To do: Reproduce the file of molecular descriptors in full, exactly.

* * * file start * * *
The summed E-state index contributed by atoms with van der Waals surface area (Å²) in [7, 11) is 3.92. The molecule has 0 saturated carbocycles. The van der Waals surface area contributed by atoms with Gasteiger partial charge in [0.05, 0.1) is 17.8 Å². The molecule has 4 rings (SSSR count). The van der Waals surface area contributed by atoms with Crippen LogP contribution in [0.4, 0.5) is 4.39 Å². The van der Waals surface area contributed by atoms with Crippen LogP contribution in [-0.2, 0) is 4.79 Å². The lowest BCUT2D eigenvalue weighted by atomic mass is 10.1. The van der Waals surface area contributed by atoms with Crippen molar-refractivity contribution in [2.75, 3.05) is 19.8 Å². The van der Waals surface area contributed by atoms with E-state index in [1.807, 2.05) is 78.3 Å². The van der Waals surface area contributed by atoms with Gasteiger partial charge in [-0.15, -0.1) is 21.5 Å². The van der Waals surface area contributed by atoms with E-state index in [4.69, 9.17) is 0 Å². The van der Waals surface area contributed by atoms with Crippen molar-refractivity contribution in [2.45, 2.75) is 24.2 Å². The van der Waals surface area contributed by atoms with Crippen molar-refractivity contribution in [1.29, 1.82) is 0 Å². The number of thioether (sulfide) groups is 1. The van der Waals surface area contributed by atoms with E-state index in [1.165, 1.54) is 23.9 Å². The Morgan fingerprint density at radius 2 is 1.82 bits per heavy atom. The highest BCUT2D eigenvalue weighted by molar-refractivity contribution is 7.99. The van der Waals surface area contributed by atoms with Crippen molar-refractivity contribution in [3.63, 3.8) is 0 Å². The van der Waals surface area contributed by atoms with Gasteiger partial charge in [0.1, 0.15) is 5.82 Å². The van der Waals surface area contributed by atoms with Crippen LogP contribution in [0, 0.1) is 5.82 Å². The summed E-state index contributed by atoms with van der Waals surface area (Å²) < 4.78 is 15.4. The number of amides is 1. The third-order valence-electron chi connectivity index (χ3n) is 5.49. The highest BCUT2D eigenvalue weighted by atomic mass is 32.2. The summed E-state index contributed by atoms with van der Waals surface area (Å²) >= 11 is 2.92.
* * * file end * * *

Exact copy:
The summed E-state index contributed by atoms with van der Waals surface area (Å²) in [7, 11) is 3.92. The molecule has 0 saturated carbocycles. The van der Waals surface area contributed by atoms with Gasteiger partial charge in [0.05, 0.1) is 17.8 Å². The molecule has 4 rings (SSSR count). The van der Waals surface area contributed by atoms with Crippen LogP contribution in [0.4, 0.5) is 4.39 Å². The van der Waals surface area contributed by atoms with Crippen LogP contribution in [-0.2, 0) is 4.79 Å². The lowest BCUT2D eigenvalue weighted by atomic mass is 10.1. The van der Waals surface area contributed by atoms with Crippen molar-refractivity contribution in [2.75, 3.05) is 19.8 Å². The van der Waals surface area contributed by atoms with E-state index in [1.807, 2.05) is 78.3 Å². The van der Waals surface area contributed by atoms with Gasteiger partial charge in [-0.15, -0.1) is 21.5 Å². The van der Waals surface area contributed by atoms with E-state index in [4.69, 9.17) is 0 Å². The van der Waals surface area contributed by atoms with Crippen molar-refractivity contribution in [2.45, 2.75) is 24.2 Å². The van der Waals surface area contributed by atoms with Crippen molar-refractivity contribution in [1.29, 1.82) is 0 Å². The number of thioether (sulfide) groups is 1. The van der Waals surface area contributed by atoms with E-state index in [1.165, 1.54) is 23.9 Å². The Morgan fingerprint density at radius 2 is 1.82 bits per heavy atom. The highest BCUT2D eigenvalue weighted by molar-refractivity contribution is 7.99. The van der Waals surface area contributed by atoms with Crippen molar-refractivity contribution in [3.63, 3.8) is 0 Å². The van der Waals surface area contributed by atoms with Gasteiger partial charge in [0.1, 0.15) is 5.82 Å². The van der Waals surface area contributed by atoms with Crippen LogP contribution in [0, 0.1) is 5.82 Å². The summed E-state index contributed by atoms with van der Waals surface area (Å²) < 4.78 is 15.4. The number of amides is 1. The third-order valence-electron chi connectivity index (χ3n) is 5.49. The highest BCUT2D eigenvalue weighted by atomic mass is 32.2. The summed E-state index contributed by atoms with van der Waals surface area (Å²) >= 11 is 2.92.